Você está na página 1de 5

KEITTIVUTI

Sarisa Namo Keittivuti

Mr.Abel Cadias

English 10/10:01

May 16, 2017

How Does the Mimosa Pudica as Invasive Species Affect Growing of Rice in Thai Farming?

Thailands rice production has been affected by an invasive plant Mimosa Pudica

which can inactivate its seed and spread anywhere, however it can be killed by using

chemical herbicide. The purpose of this research report is to find out the effects of Mimosa

Pudica to Thai rice farming and how to decrease its population. The importance of this

research report is to provide an information about the effect of Mimosa pudica to rice

production and how to destroy them. The first source is an article by ISSG (Invasive species

specialist group) entitled Global invasive species database: Mimosa Pudica which provides

information about general impacts, management information, uses, habitat description and

description of Mimosa Pudica. Second, an article entitled Mimosa Pudica (sensitive plant)

by CABI discusses about physiology and phenology, environmental requirements and

economic Impact of Mimosa Pudica. Third, an article entitled How to get rid of the Mimosa

Pudica plant? by Marylee Gowans explains about chemical and manual ways to control

Mimosa Pudica. The fourth source is an article by Hafsa Ahmad, Sakshi Sehgal, Anurag

Mishra, and Rajiv Gupta entitled Mimosa Pudica L. (Laajvanti): An overview provides

information about the biological source and bending movement of Mimosa Pudica. Fifth, an

article entitled Think twice before planting mimosa by Terry Brite Delvalle explains about

disadvantages of planting Mimosa. The sixth source is an article by Watcharin Kejornwong

entitled The effect of Mimosa Pudica in roi ed explains about how Mimosa Pudica affects

the farming in Roi ed, Thailand. Seventh, an article entitled The potential of Thai indigenous

plant species for the phytoremediation of arsenic contaminated land by P Visoottiviseth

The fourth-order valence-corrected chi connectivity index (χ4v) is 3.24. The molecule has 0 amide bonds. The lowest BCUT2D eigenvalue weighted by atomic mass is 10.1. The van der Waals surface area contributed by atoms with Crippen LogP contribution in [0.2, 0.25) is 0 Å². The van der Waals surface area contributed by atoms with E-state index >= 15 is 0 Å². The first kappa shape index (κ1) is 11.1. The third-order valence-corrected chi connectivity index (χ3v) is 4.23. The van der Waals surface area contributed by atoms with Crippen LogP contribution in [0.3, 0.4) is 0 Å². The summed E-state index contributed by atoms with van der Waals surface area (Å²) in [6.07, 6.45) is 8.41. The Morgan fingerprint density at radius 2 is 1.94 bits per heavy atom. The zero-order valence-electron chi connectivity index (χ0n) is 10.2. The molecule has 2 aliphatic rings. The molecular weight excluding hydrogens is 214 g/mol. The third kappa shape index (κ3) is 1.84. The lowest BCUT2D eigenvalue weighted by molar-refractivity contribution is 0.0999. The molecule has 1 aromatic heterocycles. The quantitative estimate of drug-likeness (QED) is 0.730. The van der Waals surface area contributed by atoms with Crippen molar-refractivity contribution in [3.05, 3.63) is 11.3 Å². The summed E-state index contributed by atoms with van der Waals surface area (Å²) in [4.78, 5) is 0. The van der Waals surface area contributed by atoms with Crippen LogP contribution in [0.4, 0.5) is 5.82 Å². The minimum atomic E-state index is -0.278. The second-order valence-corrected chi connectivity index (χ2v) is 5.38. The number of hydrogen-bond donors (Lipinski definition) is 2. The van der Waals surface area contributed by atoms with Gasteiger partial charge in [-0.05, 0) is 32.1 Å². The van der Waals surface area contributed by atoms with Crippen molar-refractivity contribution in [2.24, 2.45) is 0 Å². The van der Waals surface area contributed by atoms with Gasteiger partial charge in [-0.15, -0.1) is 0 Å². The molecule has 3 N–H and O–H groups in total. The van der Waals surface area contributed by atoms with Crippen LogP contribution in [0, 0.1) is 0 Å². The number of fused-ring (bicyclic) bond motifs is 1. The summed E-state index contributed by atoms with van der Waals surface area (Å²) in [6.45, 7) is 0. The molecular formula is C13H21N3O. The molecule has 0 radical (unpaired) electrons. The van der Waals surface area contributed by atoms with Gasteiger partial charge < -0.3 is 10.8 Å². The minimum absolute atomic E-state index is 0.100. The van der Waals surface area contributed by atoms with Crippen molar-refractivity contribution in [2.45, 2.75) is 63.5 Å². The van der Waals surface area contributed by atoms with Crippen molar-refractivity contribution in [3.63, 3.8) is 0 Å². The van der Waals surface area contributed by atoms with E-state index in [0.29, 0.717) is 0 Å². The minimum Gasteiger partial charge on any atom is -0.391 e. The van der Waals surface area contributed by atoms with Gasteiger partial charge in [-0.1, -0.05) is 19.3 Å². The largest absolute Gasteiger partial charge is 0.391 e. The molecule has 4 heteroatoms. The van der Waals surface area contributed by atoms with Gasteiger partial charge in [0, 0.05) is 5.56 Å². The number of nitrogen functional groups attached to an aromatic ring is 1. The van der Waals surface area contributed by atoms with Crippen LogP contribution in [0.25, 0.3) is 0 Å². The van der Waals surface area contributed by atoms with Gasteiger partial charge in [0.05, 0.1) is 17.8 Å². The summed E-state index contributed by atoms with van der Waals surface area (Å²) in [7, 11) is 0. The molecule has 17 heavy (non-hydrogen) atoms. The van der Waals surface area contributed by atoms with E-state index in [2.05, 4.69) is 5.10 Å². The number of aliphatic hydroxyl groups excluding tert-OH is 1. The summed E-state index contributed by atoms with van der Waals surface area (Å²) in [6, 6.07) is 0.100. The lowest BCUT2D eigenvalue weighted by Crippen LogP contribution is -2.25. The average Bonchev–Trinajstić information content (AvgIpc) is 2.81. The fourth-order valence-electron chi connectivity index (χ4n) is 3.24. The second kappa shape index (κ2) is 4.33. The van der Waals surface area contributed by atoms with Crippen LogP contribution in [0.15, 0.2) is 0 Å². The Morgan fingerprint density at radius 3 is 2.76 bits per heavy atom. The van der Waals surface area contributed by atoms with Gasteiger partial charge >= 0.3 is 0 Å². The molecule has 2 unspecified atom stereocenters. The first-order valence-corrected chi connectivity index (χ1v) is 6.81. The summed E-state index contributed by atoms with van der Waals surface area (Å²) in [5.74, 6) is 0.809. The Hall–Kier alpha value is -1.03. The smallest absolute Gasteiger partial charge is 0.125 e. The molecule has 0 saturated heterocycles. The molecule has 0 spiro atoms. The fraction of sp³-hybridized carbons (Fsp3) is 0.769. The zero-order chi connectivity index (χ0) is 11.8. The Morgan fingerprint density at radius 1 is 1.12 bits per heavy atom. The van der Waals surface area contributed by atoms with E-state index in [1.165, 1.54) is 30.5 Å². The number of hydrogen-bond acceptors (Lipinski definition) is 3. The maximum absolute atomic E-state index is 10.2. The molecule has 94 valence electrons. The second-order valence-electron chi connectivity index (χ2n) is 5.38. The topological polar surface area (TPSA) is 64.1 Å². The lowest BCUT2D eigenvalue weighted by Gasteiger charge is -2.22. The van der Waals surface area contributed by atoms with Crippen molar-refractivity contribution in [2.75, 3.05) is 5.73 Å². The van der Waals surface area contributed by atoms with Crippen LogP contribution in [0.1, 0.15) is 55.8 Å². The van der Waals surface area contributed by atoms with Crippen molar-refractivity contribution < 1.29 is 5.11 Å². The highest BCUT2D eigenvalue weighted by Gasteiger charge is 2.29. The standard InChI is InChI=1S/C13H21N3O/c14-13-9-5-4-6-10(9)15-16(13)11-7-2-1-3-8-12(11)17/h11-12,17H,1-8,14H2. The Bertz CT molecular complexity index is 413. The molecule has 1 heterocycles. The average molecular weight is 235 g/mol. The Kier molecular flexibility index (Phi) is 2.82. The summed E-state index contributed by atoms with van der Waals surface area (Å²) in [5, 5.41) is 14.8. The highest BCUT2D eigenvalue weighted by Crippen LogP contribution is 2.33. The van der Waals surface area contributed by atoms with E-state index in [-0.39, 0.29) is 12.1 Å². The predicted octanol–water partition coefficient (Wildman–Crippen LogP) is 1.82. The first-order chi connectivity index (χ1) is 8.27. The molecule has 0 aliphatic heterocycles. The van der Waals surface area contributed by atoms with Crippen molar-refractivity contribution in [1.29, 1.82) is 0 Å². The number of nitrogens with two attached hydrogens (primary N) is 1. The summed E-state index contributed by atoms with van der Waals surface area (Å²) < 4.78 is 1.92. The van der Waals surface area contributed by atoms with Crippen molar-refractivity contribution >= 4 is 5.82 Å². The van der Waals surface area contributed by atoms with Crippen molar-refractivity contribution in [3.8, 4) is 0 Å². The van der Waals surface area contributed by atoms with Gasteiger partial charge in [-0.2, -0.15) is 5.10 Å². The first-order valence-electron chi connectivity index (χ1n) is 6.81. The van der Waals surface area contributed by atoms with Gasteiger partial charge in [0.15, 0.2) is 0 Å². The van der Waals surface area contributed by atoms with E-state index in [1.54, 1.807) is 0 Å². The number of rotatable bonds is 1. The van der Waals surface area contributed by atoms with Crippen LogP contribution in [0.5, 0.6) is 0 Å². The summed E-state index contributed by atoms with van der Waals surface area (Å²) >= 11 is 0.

KEITTIVUTI
2

explains about the plants that were able to tolerate in arsenic contaminated land. Last but not

least, an article by P Rotkittikhun entitled Uptake and accumulation of lead by plants from

the Bo Ngam lead mine area in Thailand discusses about the plants that can contain high

concentration of leads.

What is Mimosa Pudica?

The article entitled Mimosa Pudica ( sensitive plant) stated that Mimosa Pudica is

originally of Southern Mexico to mid South America and the Caribbean; it is introduced to

the other parts of the world. Later it turns into a popular weed throughout most tropical

region. Even though Mimosa Pudica usually grows as an annual plant or plant that finishes its

lifecycle in one year; in subtropical and tropical part it grows as a perennial plant. By

growing in both tropical and subtropical part of the world, it is mostly found in moist climate

but it has the ability to tolerates in the sun or heavy shades (CABI, N.D).The plant is

originally located on soil with low nutrient concentrations; it doesnt grow well on richer soil

(Magda et al., 2006). It grows commonly on well-drained soil, even on eroded subsoil or

scalped one. Moreover, burnt soil may allow it to spread in pastures (Siregar,1990). Mimosa

Pudica can grow as a single plant or an underbrush. According to Francis,M. pudica grows

from near sea level up to 1,300m in elevation and in areas with annual precipitations from

about 1000 to over 2000mm(Holm et al., 1977).

The plant Mimosa Pudica is very well known for its sensitivity; it can also change its

reaction to electrical and mechanical stimulation so that it can reopen to repeat stimulation.

The more severe the stimuli, the slower the intertribal interval, and the slower it takes to

adapt. The way that leaves adapted to the effects of mechanical stimulation is to close their

electrical stimulation and vice versa (Ahmad, 2012). Stone(1970) found that,Mimosa pudica
KEITTIVUTI
3

is a more or less prostrate creeper; with cylindric stems reddish-brown, prickly; leaves

immediately fold by pulvini if touched or jarred; pinnae 4, often reddish; leaflets 12-25 pairs,

linear, acute, bristly; 9-12mm long, 1.5mm wide; flowers pink, in globose heads, nearly 1 cm

in diameter, axillary, peduncle up to 2.5cm long; pods crowded, flat, prickly-bristly, indented

between the few (2-4) seeds, to nearly 2cm long; seeds about 2mm broad, rounded,

brow.The plant might be able to grow up to one meter in height even though it mostly grows

15-45 cm high. Its lifespan is one to two years with about two or three months growing the

seed and accelerate, reaching 0.5 to 2m of extension at the end of the first year. However, in